In some embodiments, first data check engine 115 checks the integrity of data to be transmitted to host 101 based on data check information DC generated by second data check engine 117. Second data check engine 127 checks the integrity of data to be transmitted to nonvolatile memory 130 based on data check information DC generated by first data check engine 115.

In some embodiments, first and second data check engines 125 and 127 are disposed outside host interface 124 and memory interface 126, respectively. First and second data check engines 125 and 127 may be configured in the form of hardware or software.

In some embodiments, memory controller 110 checks the integrity of the data to be transmitted to memory controller 110 or the data to be transmitted to nonvolatile memory 130. In this case, data check information DC is not written into nonvolatile memory 130 and thus the entire capacity of a user area in a page may be used to store data. In addition, because data bandwidth of host 101 increases, a nonvolatile memory system with improved performance and increased capacity is provided.

FIG. 3 is a flowchart illustrating the operation of memory controller 110 in FIG. 1 according to an embodiment of the inventive concept. A write operation of memory controller 110 will be described with reference to FIG. 3.

Referring to FIGS. 1 to 3, in a step S110, memory controller 110 receives a write request RQ, user data DATA, and a logical block address LBA from host 101. The received user data DATA may be stored in buffer memory 120. Logical block address LBA may be an address of user data DATA defined by an operating system of host 101.

In a step S120, memory controller 110 generates data check information DC based on the received logical block address LAB and user data DATA. For example, memory controller 110 may generate a CRC code based on the received user data DATA. Memory controller 110 generates data check information DC based on the generated CRC code and logical block address LBA. The generated data check information DC may be stored in buffer memory 120.

In a step S130, memory controller 110 checks the integrity of user data DATA to be transmitted to nonvolatile memory 130. For example, user data DATA to be transmitted to nonvolatile memory 130 may be user data DATA stored in buffer memory 120. User data DATA stored in buffer memory 120 may be transmitted to memory interface 116 to be transmitted to nonvolatile memory 130. Second data check engine 117 checks the integrity of user data DATA to be transmitted to nonvolatile memory 130, based on an error detection algorithm such as CRC-16 and CRC-32, using the generated data check information DC.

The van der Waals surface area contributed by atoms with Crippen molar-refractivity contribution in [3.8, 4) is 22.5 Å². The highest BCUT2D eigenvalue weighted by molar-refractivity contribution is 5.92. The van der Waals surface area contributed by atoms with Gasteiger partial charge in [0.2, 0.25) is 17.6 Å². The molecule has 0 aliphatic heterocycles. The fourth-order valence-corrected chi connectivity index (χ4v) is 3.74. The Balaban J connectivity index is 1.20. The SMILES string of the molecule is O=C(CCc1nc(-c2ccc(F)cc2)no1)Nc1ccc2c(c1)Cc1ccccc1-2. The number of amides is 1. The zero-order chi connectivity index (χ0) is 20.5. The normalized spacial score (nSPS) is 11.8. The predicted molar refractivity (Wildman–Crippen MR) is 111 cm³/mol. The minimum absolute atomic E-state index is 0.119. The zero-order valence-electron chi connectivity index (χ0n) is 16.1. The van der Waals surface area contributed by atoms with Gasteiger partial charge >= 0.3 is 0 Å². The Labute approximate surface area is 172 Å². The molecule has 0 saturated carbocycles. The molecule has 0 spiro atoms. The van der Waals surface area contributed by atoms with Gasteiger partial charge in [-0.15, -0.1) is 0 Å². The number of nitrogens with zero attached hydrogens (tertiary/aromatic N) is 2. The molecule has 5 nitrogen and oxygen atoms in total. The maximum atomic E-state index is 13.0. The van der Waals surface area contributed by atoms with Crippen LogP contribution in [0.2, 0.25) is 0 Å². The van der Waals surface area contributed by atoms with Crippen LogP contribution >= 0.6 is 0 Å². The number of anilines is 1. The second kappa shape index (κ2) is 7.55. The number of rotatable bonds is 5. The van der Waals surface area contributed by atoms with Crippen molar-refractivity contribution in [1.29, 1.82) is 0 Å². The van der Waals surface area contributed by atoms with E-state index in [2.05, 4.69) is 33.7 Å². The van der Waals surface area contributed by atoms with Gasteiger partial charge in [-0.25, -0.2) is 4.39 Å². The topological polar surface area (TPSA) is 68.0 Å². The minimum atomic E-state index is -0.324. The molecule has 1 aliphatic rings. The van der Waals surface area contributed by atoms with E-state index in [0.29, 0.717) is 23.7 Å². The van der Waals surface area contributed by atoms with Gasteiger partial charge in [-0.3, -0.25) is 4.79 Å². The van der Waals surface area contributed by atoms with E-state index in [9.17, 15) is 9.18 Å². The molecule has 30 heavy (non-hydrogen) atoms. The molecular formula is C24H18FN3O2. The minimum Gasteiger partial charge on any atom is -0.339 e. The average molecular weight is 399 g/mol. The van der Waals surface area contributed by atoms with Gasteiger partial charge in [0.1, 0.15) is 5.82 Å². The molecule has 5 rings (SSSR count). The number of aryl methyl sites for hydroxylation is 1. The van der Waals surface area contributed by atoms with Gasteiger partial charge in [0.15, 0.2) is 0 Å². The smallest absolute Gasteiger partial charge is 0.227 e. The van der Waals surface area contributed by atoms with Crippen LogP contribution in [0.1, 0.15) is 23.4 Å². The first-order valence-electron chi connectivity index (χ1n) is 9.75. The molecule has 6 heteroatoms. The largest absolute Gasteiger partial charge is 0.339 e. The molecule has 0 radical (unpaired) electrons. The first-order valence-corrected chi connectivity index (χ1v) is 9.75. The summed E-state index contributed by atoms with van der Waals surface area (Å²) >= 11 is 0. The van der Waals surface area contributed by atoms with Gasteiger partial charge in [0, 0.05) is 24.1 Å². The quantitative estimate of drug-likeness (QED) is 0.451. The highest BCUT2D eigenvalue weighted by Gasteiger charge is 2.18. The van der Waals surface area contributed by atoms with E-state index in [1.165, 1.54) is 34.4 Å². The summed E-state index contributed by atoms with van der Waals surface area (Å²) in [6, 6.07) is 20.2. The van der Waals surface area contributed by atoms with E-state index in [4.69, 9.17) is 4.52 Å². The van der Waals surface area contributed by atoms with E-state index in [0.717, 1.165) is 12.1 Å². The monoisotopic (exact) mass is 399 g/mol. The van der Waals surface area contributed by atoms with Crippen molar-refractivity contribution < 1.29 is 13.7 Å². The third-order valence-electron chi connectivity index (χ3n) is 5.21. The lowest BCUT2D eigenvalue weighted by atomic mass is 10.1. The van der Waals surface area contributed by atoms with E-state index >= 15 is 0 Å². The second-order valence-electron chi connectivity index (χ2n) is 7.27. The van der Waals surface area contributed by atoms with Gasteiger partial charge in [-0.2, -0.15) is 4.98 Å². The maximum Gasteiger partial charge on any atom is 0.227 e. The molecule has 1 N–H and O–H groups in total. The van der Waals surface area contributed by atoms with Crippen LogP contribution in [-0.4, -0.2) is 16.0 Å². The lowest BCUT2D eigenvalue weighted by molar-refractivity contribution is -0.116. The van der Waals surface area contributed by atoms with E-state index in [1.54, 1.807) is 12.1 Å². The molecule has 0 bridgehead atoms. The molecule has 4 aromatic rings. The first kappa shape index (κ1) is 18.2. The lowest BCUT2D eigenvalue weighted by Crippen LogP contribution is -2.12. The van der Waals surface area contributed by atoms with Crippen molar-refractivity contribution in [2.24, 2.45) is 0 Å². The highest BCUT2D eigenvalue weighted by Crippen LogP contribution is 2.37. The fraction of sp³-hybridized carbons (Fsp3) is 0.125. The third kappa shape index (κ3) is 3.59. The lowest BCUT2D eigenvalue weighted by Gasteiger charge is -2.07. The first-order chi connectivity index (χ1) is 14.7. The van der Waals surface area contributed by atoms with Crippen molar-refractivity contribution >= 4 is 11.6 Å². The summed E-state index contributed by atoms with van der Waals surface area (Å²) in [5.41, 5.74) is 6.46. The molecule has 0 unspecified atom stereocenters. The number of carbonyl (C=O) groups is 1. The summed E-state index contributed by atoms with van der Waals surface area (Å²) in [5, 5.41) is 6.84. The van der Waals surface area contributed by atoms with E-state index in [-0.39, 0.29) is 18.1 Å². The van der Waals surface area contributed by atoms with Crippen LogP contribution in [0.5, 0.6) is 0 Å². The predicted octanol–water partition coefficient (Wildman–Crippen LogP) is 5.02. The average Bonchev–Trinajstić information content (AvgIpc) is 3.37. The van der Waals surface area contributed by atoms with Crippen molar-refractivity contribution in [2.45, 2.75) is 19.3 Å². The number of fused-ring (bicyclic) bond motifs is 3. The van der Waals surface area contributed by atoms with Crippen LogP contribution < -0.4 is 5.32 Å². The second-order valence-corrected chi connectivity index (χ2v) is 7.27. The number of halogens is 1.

In a step S140, if the data integrity is verified according to a checking result, memory controller 110 transmits user data DATA to nonvolatile memory 130. Nonvolatile memory 130 may write the received user data DATA into a user area of a corresponding page and write a corresponding logical page number LPN into a spare area.

In a step S150, if the checking result is that an error is in data, memory controller 110 transmits an interrupt signal to host 101. Host 101 may then retransmit user data DATA in response to the received interrupt signal. Alternatively, host 101 may perform a predetermined operation in response to the received interrupt signal.

FIG. 4 is a block diagram illustrating a write method in FIG. 3 according to an embodiment of the inventive concept. Flows of user data DATA and user check information DC will be described with reference to FIG. 4. The flow of user data DATA is indicated by a dotted line and the flow of data check information DC is indicated by a dashed line. For ease of description, components unnecessary for explaining the write operation of memory controller 110 will be omitted.

Referring to FIG. 4, user data DATA received from host 101 may be stored in buffer memory 120 via host interface 114. At this time, first data check engine 115 in host interface 114 may generate data check information DC based on user data DATA received from host 101. For example, first data check engine 115 may generate a CRC code based on the received user data DATA. First data check engine 115 may generate data check information DC based on the generated CRC code and logical block address LBA received from host 101. The generated data check information DC may be stored in buffer memory 120.